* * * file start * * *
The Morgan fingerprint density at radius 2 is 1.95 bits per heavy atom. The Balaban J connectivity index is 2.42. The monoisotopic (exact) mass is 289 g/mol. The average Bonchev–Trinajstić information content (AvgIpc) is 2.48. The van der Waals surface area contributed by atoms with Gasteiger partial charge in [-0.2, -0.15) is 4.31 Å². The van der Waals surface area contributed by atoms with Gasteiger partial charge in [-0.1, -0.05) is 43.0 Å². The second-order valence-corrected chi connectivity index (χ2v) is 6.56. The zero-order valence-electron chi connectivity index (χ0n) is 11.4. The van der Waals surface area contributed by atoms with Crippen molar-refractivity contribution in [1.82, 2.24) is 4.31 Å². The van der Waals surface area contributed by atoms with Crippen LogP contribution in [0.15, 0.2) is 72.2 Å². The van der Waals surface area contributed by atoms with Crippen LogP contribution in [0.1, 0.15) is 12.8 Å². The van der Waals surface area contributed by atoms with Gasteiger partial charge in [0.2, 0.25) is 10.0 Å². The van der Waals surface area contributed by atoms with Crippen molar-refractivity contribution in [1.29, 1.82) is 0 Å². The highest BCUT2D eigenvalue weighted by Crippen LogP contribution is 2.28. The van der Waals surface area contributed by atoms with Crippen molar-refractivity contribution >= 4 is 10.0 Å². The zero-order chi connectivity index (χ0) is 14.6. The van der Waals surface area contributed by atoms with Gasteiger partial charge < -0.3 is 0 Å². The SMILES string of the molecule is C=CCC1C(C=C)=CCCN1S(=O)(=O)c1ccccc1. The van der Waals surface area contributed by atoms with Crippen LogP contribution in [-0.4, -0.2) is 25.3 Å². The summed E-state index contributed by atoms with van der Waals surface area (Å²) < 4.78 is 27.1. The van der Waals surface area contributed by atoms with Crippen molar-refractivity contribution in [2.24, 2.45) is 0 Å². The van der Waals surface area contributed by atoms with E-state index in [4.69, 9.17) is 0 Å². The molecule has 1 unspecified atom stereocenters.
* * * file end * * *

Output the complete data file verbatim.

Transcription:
The Morgan fingerprint density at radius 2 is 1.95 bits per heavy atom. The Balaban J connectivity index is 2.42. The monoisotopic (exact) mass is 289 g/mol. The average Bonchev–Trinajstić information content (AvgIpc) is 2.48. The van der Waals surface area contributed by atoms with Gasteiger partial charge in [-0.2, -0.15) is 4.31 Å². The van der Waals surface area contributed by atoms with Gasteiger partial charge in [-0.1, -0.05) is 43.0 Å². The second-order valence-corrected chi connectivity index (χ2v) is 6.56. The zero-order valence-electron chi connectivity index (χ0n) is 11.4. The van der Waals surface area contributed by atoms with Crippen molar-refractivity contribution in [1.82, 2.24) is 4.31 Å². The van der Waals surface area contributed by atoms with Crippen LogP contribution in [0.15, 0.2) is 72.2 Å². The van der Waals surface area contributed by atoms with Crippen LogP contribution in [0.1, 0.15) is 12.8 Å². The van der Waals surface area contributed by atoms with Gasteiger partial charge in [0.2, 0.25) is 10.0 Å². The van der Waals surface area contributed by atoms with Crippen molar-refractivity contribution in [1.29, 1.82) is 0 Å². The highest BCUT2D eigenvalue weighted by Crippen LogP contribution is 2.28. The van der Waals surface area contributed by atoms with Crippen molar-refractivity contribution >= 4 is 10.0 Å². The zero-order chi connectivity index (χ0) is 14.6. The van der Waals surface area contributed by atoms with Gasteiger partial charge < -0.3 is 0 Å². The SMILES string of the molecule is C=CCC1C(C=C)=CCCN1S(=O)(=O)c1ccccc1. The van der Waals surface area contributed by atoms with Crippen LogP contribution in [-0.4, -0.2) is 25.3 Å². The summed E-state index contributed by atoms with van der Waals surface area (Å²) < 4.78 is 27.1. The van der Waals surface area contributed by atoms with Crippen molar-refractivity contribution in [2.24, 2.45) is 0 Å². The van der Waals surface area contributed by atoms with E-state index in [4.69, 9.17) is 0 Å². The molecule has 1 unspecified atom stereocenters.